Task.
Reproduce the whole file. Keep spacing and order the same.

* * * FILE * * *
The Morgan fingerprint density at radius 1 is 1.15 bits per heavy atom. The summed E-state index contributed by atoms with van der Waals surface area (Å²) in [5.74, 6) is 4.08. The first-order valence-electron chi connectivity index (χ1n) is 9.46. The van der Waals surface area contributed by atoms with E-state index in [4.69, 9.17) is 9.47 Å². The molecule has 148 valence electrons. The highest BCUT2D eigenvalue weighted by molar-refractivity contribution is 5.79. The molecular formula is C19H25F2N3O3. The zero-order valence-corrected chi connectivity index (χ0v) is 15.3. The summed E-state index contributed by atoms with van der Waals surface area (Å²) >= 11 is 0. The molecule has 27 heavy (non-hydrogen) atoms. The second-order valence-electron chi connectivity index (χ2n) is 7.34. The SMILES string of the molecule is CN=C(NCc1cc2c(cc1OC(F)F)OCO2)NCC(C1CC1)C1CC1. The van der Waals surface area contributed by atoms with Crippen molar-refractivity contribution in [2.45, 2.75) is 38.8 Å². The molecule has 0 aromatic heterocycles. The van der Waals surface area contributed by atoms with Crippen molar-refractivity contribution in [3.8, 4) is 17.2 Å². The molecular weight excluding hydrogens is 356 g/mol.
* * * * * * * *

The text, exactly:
The Morgan fingerprint density at radius 1 is 1.15 bits per heavy atom. The summed E-state index contributed by atoms with van der Waals surface area (Å²) in [5.74, 6) is 4.08. The first-order valence-electron chi connectivity index (χ1n) is 9.46. The van der Waals surface area contributed by atoms with E-state index in [4.69, 9.17) is 9.47 Å². The molecule has 148 valence electrons. The highest BCUT2D eigenvalue weighted by molar-refractivity contribution is 5.79. The molecular formula is C19H25F2N3O3. The zero-order valence-corrected chi connectivity index (χ0v) is 15.3. The summed E-state index contributed by atoms with van der Waals surface area (Å²) >= 11 is 0. The molecule has 27 heavy (non-hydrogen) atoms. The second-order valence-electron chi connectivity index (χ2n) is 7.34. The SMILES string of the molecule is CN=C(NCc1cc2c(cc1OC(F)F)OCO2)NCC(C1CC1)C1CC1. The van der Waals surface area contributed by atoms with Crippen molar-refractivity contribution in [2.45, 2.75) is 38.8 Å². The molecule has 0 aromatic heterocycles. The van der Waals surface area contributed by atoms with Crippen molar-refractivity contribution in [3.8, 4) is 17.2 Å². The molecular weight excluding hydrogens is 356 g/mol.